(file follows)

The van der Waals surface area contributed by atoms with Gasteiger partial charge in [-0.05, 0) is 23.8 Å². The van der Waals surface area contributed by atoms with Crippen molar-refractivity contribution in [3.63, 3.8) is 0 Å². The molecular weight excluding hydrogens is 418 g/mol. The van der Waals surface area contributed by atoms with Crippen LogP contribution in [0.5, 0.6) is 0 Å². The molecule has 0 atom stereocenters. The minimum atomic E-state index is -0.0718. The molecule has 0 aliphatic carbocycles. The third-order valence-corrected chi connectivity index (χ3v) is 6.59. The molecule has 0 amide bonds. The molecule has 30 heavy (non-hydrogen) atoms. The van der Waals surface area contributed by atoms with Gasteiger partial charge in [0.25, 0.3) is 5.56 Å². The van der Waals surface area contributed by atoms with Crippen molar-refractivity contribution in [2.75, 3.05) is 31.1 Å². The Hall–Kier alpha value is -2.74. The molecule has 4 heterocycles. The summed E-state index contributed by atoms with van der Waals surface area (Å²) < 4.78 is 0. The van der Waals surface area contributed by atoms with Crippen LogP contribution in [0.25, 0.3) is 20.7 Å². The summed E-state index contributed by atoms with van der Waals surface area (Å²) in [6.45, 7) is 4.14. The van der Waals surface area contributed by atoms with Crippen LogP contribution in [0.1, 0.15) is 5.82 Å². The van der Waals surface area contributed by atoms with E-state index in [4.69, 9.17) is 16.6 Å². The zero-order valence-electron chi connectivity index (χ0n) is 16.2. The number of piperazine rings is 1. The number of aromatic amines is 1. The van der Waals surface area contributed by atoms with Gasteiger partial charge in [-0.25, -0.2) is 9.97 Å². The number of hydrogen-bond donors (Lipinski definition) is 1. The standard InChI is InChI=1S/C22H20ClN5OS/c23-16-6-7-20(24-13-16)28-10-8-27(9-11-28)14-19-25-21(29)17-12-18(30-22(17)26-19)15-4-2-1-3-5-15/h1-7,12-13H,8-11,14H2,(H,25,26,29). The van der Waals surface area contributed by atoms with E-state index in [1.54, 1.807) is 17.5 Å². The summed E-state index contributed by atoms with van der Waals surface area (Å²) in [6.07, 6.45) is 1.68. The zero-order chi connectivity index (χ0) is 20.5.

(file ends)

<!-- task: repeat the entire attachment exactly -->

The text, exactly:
The van der Waals surface area contributed by atoms with Gasteiger partial charge in [-0.05, 0) is 23.8 Å². The van der Waals surface area contributed by atoms with Crippen molar-refractivity contribution in [3.63, 3.8) is 0 Å². The molecular weight excluding hydrogens is 418 g/mol. The van der Waals surface area contributed by atoms with Crippen LogP contribution in [0.5, 0.6) is 0 Å². The molecule has 0 atom stereocenters. The minimum atomic E-state index is -0.0718. The molecule has 0 aliphatic carbocycles. The third-order valence-corrected chi connectivity index (χ3v) is 6.59. The molecule has 0 amide bonds. The molecule has 30 heavy (non-hydrogen) atoms. The van der Waals surface area contributed by atoms with Gasteiger partial charge in [0.25, 0.3) is 5.56 Å². The van der Waals surface area contributed by atoms with Crippen molar-refractivity contribution in [2.75, 3.05) is 31.1 Å². The Hall–Kier alpha value is -2.74. The molecule has 4 heterocycles. The summed E-state index contributed by atoms with van der Waals surface area (Å²) < 4.78 is 0. The van der Waals surface area contributed by atoms with Crippen LogP contribution in [0.25, 0.3) is 20.7 Å². The summed E-state index contributed by atoms with van der Waals surface area (Å²) in [6.45, 7) is 4.14. The van der Waals surface area contributed by atoms with Crippen LogP contribution in [0.1, 0.15) is 5.82 Å². The van der Waals surface area contributed by atoms with E-state index in [4.69, 9.17) is 16.6 Å². The zero-order valence-electron chi connectivity index (χ0n) is 16.2. The number of piperazine rings is 1. The number of aromatic amines is 1. The van der Waals surface area contributed by atoms with Gasteiger partial charge in [-0.25, -0.2) is 9.97 Å². The number of hydrogen-bond donors (Lipinski definition) is 1. The standard InChI is InChI=1S/C22H20ClN5OS/c23-16-6-7-20(24-13-16)28-10-8-27(9-11-28)14-19-25-21(29)17-12-18(30-22(17)26-19)15-4-2-1-3-5-15/h1-7,12-13H,8-11,14H2,(H,25,26,29). The van der Waals surface area contributed by atoms with E-state index in [1.54, 1.807) is 17.5 Å². The summed E-state index contributed by atoms with van der Waals surface area (Å²) in [6.07, 6.45) is 1.68. The zero-order chi connectivity index (χ0) is 20.5.